What to buy:
The Baltics have long been famous for their amber, and much of the production comes from the Curonian Spit.
Amber is a fascinating substance, and for me, its attraction is that it was generated by a living organism. Whilst we were in Nida I bought myself a collar necklace made out of rough (unpolished) amber, which is a stunning and highly original piece. It looks as though it is made from those rough brown sugar crystals that you get in very upmarket coffee houses.
A word of warning: it is not always easy to tell the difference between real amber and coloured plastic. The easiest way to tell is that amber is electrostatic (the Greek word for amber is 'elektron' because it creates static when rubbed against paper or fabric). To test this, rub the amber against a piece of woollen material and see whether it attracts tiny pieces of fluff or paper - if it does, then it's real.
Sea amber (such as is found around the Baltic) also floats in salt water. As it is solidified resin, it should also have a very slight pine taste - if it tastes like plastic, then it probably is. Finally, real amber will also not burn - although I can't see you being able to apply this sort of destructive testing to an item that you're considering purchasing!
What to buy:
We loved the cosy ethnic knitware that was on offer at a number of stalls in Nida. The designs are predominantly geometric in muted colours with a distinctly Scandinavian feel. There are lots of jumpers (that's sweaters for you North Americans) available, but we thought that the designs which fasten up the front with clasps were more unusual and interesting.
The quality is generally good, and they were excellent value for money - five years on, we're still proudly wearing ours!
The Curonian Spit is famous for its ornate tin weathervanes that adorn many of the roofs. The weathervanes were first developed for identification purposes on fishing boats in the nineteenth century, but have long since been incorporated into house design and feature bold geometric designs in white, blue, red and black that have been personalised over generations to provide information on the family concerned.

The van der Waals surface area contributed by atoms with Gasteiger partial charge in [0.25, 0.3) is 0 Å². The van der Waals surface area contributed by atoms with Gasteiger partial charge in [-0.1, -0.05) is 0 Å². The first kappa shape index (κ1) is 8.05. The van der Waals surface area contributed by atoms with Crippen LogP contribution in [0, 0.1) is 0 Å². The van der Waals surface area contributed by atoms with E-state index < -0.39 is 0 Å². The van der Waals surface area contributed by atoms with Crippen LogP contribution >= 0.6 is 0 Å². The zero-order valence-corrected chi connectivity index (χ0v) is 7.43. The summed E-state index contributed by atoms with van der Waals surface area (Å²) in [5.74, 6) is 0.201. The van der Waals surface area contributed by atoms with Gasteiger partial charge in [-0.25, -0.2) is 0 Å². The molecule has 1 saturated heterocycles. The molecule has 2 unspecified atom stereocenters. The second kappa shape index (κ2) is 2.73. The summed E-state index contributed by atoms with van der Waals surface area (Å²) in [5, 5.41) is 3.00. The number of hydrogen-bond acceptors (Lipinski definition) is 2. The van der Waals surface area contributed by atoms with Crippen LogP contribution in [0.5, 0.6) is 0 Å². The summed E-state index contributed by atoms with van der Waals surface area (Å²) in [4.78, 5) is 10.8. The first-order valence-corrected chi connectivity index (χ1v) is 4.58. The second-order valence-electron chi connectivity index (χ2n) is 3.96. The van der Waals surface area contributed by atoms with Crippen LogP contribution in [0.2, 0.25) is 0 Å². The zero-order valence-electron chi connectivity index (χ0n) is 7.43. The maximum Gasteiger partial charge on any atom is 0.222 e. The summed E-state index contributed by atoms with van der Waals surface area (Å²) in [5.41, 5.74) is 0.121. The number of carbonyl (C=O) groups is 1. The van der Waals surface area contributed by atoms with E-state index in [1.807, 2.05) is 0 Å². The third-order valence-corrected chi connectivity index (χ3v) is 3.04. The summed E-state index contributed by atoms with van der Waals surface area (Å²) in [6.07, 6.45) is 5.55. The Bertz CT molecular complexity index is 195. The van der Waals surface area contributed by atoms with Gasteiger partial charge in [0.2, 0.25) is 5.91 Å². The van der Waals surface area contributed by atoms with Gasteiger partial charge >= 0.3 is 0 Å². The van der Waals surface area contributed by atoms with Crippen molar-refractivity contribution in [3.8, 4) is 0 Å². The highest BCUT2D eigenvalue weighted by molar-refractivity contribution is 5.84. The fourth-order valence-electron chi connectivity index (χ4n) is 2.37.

If you are of an eccentric nature, perhaps you should consider having a personalised design made up for your family? (It's certainly more original than getting a family coat of arms!). Even if you don't have room for a weather vane on your roof - or the luggage allowance to transport one - you can take comfort in the fact that it is possible to buy wooden models as souvenirs.
Since last year Klaipeda developed a new project - Flee Market in one street of Klaipeda old town. The Aukstoji street. The Flee Market takes place on Sundays from 9 to 15 o'clock. You can find old things or handcrafts. It is a small market, but it is nice to see old books and other stuff.
In Lithuanian language it is called "Blusu turgus".
What to buy: You can buy old vinil records, things from Soviet period, books, vases, hand knitted socks or things like that...
Akropolis is the biggest shopping center in Klaipeda - there are 160 shops in one building -jevelery, clothes, shoes, bags, interior decorations, toys, etc... There are also few places to eat and skating rink . There is 'Akropolis" in Vilnius and Kaunas as well. This center is really good place to buy gifts. But if you would like to buy amber, the same things in old town of Klaipeda, in some shops are really cheaper than in Akropolis.
What to buy: Shoes and silver ;-)
There is one of the bigest supermarkets in Baltic states. Actually there is more like big area with small shops for local people but not actually for tourists.
What to buy: There you can get anything you want. Moreower there is one of those places where you can register to diving courses (but they will be not in Klaipeda but 100 km away from there). But in this shop yu definitelly should stop at saloon - restaurant inside supermarket...
What to pay: As much as you want too